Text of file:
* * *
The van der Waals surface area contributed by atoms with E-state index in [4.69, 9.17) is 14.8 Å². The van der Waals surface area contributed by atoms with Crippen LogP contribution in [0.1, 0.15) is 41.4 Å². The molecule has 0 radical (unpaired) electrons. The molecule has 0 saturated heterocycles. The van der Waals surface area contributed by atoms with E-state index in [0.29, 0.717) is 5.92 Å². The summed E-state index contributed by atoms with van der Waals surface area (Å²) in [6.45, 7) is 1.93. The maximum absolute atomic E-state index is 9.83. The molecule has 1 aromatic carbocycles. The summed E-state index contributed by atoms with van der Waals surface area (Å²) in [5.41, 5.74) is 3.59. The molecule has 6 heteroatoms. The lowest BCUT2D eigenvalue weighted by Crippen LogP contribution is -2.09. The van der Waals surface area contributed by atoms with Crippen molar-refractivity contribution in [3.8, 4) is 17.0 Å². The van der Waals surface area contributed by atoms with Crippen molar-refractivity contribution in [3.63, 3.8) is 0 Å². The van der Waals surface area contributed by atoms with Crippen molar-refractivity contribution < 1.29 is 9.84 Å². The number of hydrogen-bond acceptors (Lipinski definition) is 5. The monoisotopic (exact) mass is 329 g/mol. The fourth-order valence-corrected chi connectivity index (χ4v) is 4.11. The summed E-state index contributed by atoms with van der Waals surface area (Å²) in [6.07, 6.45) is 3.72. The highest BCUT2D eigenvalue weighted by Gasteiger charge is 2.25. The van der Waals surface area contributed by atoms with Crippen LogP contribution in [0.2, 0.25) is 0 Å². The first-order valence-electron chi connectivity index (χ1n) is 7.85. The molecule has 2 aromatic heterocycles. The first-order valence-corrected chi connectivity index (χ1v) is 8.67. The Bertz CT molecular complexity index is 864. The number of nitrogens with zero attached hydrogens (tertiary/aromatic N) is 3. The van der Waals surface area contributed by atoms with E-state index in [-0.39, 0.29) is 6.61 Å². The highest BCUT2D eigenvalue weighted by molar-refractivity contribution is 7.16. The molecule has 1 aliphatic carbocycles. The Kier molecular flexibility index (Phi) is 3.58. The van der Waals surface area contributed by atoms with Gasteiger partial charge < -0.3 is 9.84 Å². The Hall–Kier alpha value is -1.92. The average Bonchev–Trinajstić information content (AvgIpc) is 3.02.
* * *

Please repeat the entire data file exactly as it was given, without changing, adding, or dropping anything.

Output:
The van der Waals surface area contributed by atoms with E-state index in [4.69, 9.17) is 14.8 Å². The van der Waals surface area contributed by atoms with Crippen LogP contribution in [0.1, 0.15) is 41.4 Å². The molecule has 0 radical (unpaired) electrons. The molecule has 0 saturated heterocycles. The van der Waals surface area contributed by atoms with E-state index in [0.29, 0.717) is 5.92 Å². The summed E-state index contributed by atoms with van der Waals surface area (Å²) in [6.45, 7) is 1.93. The maximum absolute atomic E-state index is 9.83. The molecule has 1 aromatic carbocycles. The summed E-state index contributed by atoms with van der Waals surface area (Å²) in [5.41, 5.74) is 3.59. The molecule has 6 heteroatoms. The lowest BCUT2D eigenvalue weighted by Crippen LogP contribution is -2.09. The van der Waals surface area contributed by atoms with Crippen molar-refractivity contribution in [3.8, 4) is 17.0 Å². The van der Waals surface area contributed by atoms with Crippen molar-refractivity contribution in [3.63, 3.8) is 0 Å². The van der Waals surface area contributed by atoms with Crippen molar-refractivity contribution < 1.29 is 9.84 Å². The number of hydrogen-bond acceptors (Lipinski definition) is 5. The monoisotopic (exact) mass is 329 g/mol. The fourth-order valence-corrected chi connectivity index (χ4v) is 4.11. The summed E-state index contributed by atoms with van der Waals surface area (Å²) in [6.07, 6.45) is 3.72. The highest BCUT2D eigenvalue weighted by Gasteiger charge is 2.25. The van der Waals surface area contributed by atoms with Crippen LogP contribution in [0.2, 0.25) is 0 Å². The first-order valence-electron chi connectivity index (χ1n) is 7.85. The molecule has 2 aromatic heterocycles. The first-order valence-corrected chi connectivity index (χ1v) is 8.67. The Bertz CT molecular complexity index is 864. The number of nitrogens with zero attached hydrogens (tertiary/aromatic N) is 3. The van der Waals surface area contributed by atoms with E-state index in [-0.39, 0.29) is 6.61 Å². The highest BCUT2D eigenvalue weighted by molar-refractivity contribution is 7.16. The molecule has 1 aliphatic carbocycles. The Kier molecular flexibility index (Phi) is 3.58. The van der Waals surface area contributed by atoms with Gasteiger partial charge < -0.3 is 9.84 Å². The Hall–Kier alpha value is -1.92. The average Bonchev–Trinajstić information content (AvgIpc) is 3.02.